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Sep 7 2018

Host host host

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Etymology 1 Edit

From Old French oste (French: hôte ), from Middle Latin hospitem . accusative of hospes ( “ a host, also a sojourner, visitor, guest; hence, a foreigner, a stranger ” ). from Proto-Indo-European *gʰóspot- ( “ master of guests ” ). from *gʰóstis ( “ stranger, guest, host, someone with whom one has reciprocal duties of hospitality ” ) and *pótis ( “ owner, master, host, husband ” ). Used in English since 13th century.

Noun Edit

  1. One which receives or entertains a guest. socially, commercially, or officially.

A good host is always considerate of the guest’s needs.

  • (Can we date this quote?) Shakespeare Time is like a fashionable host. / That slightly shakes his parting guest by the hand.
  • One that provides a facility for an event.
  • A person or organization responsible for running an event.

    Our company is host of the annual conference this year.

    The host was terrible, but the acts themselves were good.

    2013 May-June, Katie L. Burke. “In the News ”, in American Scientist. volume 101, number 3, page 193: Bats host many high-profile viruses that can infect humans, including severe acute respiratory syndrome and Ebola. A recent study explored the ecological variables that may contribute to bats’ propensity to harbor such zoonotic diseases by comparing them with another order of common reservoir hosts. rodents.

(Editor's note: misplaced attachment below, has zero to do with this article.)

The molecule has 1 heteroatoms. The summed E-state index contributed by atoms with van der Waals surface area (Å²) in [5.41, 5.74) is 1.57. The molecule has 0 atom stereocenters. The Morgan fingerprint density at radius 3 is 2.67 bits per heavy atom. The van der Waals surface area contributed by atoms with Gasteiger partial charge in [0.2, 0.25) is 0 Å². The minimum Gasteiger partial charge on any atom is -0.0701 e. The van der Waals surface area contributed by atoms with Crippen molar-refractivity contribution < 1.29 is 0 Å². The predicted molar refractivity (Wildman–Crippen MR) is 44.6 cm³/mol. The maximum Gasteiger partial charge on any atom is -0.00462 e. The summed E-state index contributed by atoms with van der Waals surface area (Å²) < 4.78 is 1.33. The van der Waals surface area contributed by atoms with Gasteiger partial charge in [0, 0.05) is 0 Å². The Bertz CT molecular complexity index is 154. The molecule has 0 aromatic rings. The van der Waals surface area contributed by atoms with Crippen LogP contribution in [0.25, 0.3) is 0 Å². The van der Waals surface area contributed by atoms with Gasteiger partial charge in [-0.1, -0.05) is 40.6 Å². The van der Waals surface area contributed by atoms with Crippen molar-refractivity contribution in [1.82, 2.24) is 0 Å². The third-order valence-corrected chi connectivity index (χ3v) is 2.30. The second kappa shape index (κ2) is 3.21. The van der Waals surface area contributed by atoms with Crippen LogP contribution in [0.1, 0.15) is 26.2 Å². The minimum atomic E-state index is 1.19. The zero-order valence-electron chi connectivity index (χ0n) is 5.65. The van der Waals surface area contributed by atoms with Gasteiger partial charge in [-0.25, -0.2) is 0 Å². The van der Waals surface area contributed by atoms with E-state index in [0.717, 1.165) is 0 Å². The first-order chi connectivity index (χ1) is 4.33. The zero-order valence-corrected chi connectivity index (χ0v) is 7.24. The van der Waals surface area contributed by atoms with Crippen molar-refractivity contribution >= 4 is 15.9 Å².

Viruses depend on the host that they infect in order to be able to reproduce.

  • ( evolution. genetics ) An organism bearing certain genetic material.

    The so-called junk DNA is known, so far, to provide no apparent benefit to its host .

    Hyponyms Edit

    Derived terms Edit

    1. To perform the role of a host.

    2013 May-June, Katie L. Burke. “In the News ”, in American Scientist. volume 101, number 3, page 193: Bats host many high-profile viruses that can infect humans, including severe acute respiratory syndrome and Ebola.

    Our company will host the annual conference this year.

    I was terrible at hosting that show.

    I’ll be hosting tonight. I hope I’m not terrible.

  • ( obsolete. intransitive ) To lodge at an inn.
    • Shakespeare Where you shall host.
  • ( computing. Internet ) To run software made available to a remote user or process.
    • 1987 May 7, Selden E. Ball, Jr. Re: Ethernet Terminal Concentrators. comp.protocols.tcp-ip. Usenet CMU/TEK TCP/IP software uses an excessive amount of cpu resources for terminal support both outbound, when accessing another system, and inbound, when the local system is hosting a session.

    Kremvax hosts a variety of services.

    Translations Edit

    perform the role of a host


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